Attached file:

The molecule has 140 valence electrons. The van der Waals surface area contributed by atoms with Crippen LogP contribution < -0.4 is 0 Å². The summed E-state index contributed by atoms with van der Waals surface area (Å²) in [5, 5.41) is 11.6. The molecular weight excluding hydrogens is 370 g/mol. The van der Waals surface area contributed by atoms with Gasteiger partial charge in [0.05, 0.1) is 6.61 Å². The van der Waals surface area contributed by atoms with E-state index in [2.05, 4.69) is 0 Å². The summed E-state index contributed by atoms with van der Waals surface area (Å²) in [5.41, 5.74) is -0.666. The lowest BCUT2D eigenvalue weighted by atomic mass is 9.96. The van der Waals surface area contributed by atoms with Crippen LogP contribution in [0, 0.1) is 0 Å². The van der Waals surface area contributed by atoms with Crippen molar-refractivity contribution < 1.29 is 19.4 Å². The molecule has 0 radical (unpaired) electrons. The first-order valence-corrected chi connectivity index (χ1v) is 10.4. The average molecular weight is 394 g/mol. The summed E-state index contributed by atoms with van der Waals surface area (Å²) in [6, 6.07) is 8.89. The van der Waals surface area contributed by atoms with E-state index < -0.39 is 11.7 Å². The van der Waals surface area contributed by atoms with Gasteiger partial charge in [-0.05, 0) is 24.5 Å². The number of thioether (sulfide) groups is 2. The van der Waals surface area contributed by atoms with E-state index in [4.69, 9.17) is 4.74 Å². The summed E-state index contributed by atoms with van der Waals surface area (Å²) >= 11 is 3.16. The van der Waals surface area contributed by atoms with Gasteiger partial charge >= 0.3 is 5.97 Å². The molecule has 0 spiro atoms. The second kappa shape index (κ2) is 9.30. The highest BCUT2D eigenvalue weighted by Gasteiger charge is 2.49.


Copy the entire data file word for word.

The molecule has 140 valence electrons. The van der Waals surface area contributed by atoms with Crippen LogP contribution < -0.4 is 0 Å². The summed E-state index contributed by atoms with van der Waals surface area (Å²) in [5, 5.41) is 11.6. The molecular weight excluding hydrogens is 370 g/mol. The van der Waals surface area contributed by atoms with Gasteiger partial charge in [0.05, 0.1) is 6.61 Å². The van der Waals surface area contributed by atoms with E-state index in [2.05, 4.69) is 0 Å². The summed E-state index contributed by atoms with van der Waals surface area (Å²) in [5.41, 5.74) is -0.666. The lowest BCUT2D eigenvalue weighted by atomic mass is 9.96. The van der Waals surface area contributed by atoms with Crippen LogP contribution in [0, 0.1) is 0 Å². The van der Waals surface area contributed by atoms with Crippen molar-refractivity contribution < 1.29 is 19.4 Å². The molecule has 0 radical (unpaired) electrons. The first-order valence-corrected chi connectivity index (χ1v) is 10.4. The average molecular weight is 394 g/mol. The summed E-state index contributed by atoms with van der Waals surface area (Å²) in [6, 6.07) is 8.89. The van der Waals surface area contributed by atoms with E-state index < -0.39 is 11.7 Å². The van der Waals surface area contributed by atoms with Gasteiger partial charge in [-0.05, 0) is 24.5 Å². The number of thioether (sulfide) groups is 2. The van der Waals surface area contributed by atoms with E-state index in [4.69, 9.17) is 4.74 Å². The summed E-state index contributed by atoms with van der Waals surface area (Å²) >= 11 is 3.16. The van der Waals surface area contributed by atoms with Gasteiger partial charge >= 0.3 is 5.97 Å². The molecule has 0 spiro atoms. The second kappa shape index (κ2) is 9.30. The highest BCUT2D eigenvalue weighted by Gasteiger charge is 2.49.